Baker backtracks a bit on vaccine mandate
About 50 state employees offered their jobs back
STATE HOUSE NEWS SERVICE
THE BAKER ADMINISTRATION has offered jobs back to “a small number” of former state employees who had been among a narrow minority of executive branch workers out of compliance with a COVID-19 vaccine mandate, officials said Tuesday.
A spokesperson for Gov. Charlie Baker confirmed the administration “has recently been able to accommodate a small number of positions who previously were not accommodated under the vaccine requirement.”
“These employees have been offered back their positions, and the administration does not anticipate more letters going out for additional positions,” Baker spokesperson Anisha Chakrabarti said in a statement. “The administration is pleased that the vast majority of employees have complied with the vaccine requirement and has no plans to make updates to the guidance at this time.”
Baker said earlier in the day that his team has been looking to connect with some former state employees who sought medical or religious exemptions to the vaccination requirement he ordered in August 2021.
The vast majority of the more than 41,000 executive branch workers subject to that mandate complied. About 1,000 had left their jobs by the end of the year via resignation or termination, according to data the administration published in December.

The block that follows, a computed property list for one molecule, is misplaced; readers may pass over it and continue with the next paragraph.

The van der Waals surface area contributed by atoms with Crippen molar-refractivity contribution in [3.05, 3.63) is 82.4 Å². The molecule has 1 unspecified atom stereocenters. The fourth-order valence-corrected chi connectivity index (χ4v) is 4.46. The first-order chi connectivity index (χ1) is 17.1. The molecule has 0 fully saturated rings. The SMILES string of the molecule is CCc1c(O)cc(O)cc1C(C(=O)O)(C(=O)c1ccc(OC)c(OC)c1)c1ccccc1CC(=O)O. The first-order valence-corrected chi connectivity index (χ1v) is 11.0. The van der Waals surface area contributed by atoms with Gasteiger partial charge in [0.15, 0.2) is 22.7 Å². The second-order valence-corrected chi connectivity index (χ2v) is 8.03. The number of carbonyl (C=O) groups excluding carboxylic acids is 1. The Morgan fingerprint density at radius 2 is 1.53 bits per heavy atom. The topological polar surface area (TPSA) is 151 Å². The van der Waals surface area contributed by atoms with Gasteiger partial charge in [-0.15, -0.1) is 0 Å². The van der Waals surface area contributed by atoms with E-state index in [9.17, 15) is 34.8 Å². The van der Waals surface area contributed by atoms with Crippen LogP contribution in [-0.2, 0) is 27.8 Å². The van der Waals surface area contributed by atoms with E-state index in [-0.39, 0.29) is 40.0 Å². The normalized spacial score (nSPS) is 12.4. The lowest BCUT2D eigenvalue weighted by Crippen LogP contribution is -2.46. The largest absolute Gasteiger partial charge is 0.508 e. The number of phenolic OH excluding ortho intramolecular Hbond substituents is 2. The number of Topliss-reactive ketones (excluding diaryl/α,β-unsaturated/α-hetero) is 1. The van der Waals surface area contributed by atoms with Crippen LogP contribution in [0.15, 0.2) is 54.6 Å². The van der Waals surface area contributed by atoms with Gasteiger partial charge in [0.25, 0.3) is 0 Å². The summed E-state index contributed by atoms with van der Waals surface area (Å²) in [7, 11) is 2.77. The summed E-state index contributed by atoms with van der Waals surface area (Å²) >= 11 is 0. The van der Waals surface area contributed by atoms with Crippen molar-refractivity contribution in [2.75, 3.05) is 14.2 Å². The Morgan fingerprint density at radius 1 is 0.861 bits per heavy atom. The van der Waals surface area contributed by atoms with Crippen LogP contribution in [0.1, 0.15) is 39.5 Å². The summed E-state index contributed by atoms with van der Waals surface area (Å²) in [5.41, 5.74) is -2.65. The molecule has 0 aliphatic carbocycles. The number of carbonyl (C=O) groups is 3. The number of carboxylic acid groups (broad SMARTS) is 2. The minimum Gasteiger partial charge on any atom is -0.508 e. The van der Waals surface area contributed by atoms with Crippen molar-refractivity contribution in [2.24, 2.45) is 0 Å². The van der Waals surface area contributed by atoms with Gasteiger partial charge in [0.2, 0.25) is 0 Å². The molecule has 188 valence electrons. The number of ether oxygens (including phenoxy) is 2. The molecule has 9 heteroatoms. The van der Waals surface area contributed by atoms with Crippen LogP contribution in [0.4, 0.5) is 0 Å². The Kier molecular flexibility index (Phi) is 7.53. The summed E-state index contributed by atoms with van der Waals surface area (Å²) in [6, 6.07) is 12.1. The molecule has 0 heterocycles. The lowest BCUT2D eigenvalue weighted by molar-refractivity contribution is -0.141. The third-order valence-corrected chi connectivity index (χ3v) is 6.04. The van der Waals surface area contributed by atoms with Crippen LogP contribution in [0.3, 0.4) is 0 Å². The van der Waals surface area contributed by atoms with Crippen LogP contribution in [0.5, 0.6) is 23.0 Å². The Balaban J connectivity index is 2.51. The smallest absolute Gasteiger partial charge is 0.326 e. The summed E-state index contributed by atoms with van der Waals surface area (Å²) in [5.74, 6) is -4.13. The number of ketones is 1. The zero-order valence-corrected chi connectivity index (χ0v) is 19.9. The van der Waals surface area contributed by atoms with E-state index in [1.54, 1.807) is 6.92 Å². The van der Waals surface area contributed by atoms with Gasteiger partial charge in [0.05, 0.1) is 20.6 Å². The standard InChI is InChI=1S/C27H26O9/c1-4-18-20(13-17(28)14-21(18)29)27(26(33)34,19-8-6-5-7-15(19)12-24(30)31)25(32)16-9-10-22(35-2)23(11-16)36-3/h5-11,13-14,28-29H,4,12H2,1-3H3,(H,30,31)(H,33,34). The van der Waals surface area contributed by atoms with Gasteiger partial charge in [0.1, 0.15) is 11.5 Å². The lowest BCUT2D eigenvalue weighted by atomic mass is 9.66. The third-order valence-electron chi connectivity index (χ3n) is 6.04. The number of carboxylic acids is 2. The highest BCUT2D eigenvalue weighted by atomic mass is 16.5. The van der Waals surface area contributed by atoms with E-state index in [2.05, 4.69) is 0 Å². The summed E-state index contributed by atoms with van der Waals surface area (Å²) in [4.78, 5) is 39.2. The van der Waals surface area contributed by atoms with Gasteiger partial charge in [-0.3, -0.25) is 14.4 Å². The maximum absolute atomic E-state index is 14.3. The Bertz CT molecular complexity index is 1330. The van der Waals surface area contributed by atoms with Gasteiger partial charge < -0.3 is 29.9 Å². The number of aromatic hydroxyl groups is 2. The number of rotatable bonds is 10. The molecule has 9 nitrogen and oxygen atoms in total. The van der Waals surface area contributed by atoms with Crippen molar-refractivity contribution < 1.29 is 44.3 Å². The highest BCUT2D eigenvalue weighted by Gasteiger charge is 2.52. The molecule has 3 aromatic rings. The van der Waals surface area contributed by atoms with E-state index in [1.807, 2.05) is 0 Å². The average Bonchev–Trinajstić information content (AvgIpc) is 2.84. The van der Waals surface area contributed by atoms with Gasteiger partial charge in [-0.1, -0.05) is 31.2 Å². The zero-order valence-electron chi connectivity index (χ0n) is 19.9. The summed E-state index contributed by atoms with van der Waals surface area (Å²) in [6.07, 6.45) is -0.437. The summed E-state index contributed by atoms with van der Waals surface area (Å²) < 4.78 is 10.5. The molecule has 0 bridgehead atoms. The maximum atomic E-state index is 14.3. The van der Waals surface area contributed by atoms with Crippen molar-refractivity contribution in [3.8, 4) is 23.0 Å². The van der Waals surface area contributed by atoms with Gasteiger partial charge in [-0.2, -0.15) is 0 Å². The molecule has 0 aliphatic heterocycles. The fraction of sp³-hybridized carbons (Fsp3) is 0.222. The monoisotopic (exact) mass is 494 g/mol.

“We’ve had a mandatory vaccination requirement in place for a long time. More than 95 percent of the state’s workforce participated in it. And the number of members of our workforce who did participate grew dramatically once we put the requirement in place,” Baker said Tuesday after an event at Hanscom Air Force Base, according to a transcript provided by his office. “But there’s been a process here for dealing with those who sought exemptions. And there are a small number of people who based on continued reviews of those exemption requests we believe we have solutions for. We want to talk to them.”
Asked about law enforcement and State Police officers that have not received any offer to rejoin the force, Baker said the exemption process depends on medical and religious issues as well as “the work you do.”“All of those things get baked into this process,” he said. “And there’s a small number of people that we want to talk to because we think we may have an answer for them.”
Republican gubernatorial candidate Geoff Diehl, who has made criticism of the state vaccine mandate a centerpiece of his campaign, celebrated the development Tuesday, pledging if elected to rehire every state worker who left the job due to the policy and to “terminate any bureaucrat who thought those vaccine mandates were a good idea.”